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India: Use ordinary criminal laws not Maharashtra Control of Organised Crime Act (MCOCA)

by Rohit Prajapati, Trupti Shah, 24 November 2008

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PRESS RELEASE
- DATE: 24TH NOVEMBER 2008

We condemn the use of the Maharashtra Control of Organised Crime Act (MCOCA) by the Anti-Terrorism Squad (ATS) against the ten accused including Dayanand Purohit, Sadhvi Pragya and Lt Col Shrikant Prasad Purohit and Sameer Kulkarni arrested so far in the September 29 Malegaon blast case. We strongly feel that the Government should prosecute them under ordinary present Indian Criminal Laws.

The debate about POTA, MCOCA and now of GUJCOC is centered on its two core provisions. First, the section that makes confessions of the accused before a police officer admissible as evidence, and the second is the harsh provision regarding bail. Let us remind that even under British rule, confessions recorded by a police officer have been barred as inadmissible on the grounds that torture by the police is prevalent, routine, and out of control, thus rendering any confession is doubtful.

People should ask the crucial question to party like BJP why they are selectively opposed to ‘use’ of MCOCA in the case of accused of Malegaon blast. This shows the selective concern of BJP and their unprincipled stand on human rights violation & fight against terrorism.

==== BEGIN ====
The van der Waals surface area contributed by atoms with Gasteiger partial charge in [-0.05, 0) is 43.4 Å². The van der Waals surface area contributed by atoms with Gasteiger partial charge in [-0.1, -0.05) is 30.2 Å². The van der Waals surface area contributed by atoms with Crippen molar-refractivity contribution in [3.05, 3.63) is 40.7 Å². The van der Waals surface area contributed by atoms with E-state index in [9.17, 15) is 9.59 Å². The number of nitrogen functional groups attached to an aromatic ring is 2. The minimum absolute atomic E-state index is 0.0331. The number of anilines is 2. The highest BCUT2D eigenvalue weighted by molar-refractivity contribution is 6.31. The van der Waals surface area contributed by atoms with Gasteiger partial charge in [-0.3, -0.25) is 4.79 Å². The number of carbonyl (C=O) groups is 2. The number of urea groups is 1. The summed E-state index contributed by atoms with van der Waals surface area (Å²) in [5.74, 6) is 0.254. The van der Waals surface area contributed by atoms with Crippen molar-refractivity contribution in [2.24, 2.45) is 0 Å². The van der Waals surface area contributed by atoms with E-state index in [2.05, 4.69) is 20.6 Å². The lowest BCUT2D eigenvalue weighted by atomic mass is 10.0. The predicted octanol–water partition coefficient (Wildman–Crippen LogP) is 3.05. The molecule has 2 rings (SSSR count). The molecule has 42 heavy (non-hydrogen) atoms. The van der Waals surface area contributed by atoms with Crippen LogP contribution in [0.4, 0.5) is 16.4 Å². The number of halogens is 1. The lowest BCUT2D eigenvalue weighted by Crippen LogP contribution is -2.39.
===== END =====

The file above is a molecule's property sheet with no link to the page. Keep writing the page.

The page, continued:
Those who support MCOCA and GUJCOC probably do not have difficulty with mortgaging the basic human rights, importance of genuine investigation & criminal justice system.

The Police and Armed forces when operating under laws like TADA, POTA, MCOCA or The Armed Forces (Special Powers) Acts take action with the certainty that they are immune from the reach of the law, making them more casual, violent and atrocious. These laws have not only violated the basic human rights of the citizens but have failed to solved the problems of terrorism and similarly ‘GUJCOC’ will also not solve the problem.

The repeated remarks by the Supreme Court regarding Police and the National Human Rights Commissions statement on TADA, it is apparent that not only activists but state entities as well are concerned about human rights violation by the state. The only true way to fight terrorism must be to work closely with the community, rather than illegally detain people on the basis of their religion, status, or political affiliations.

Rohit Prajapati
- Trupti Shah
- Activists of Gujarat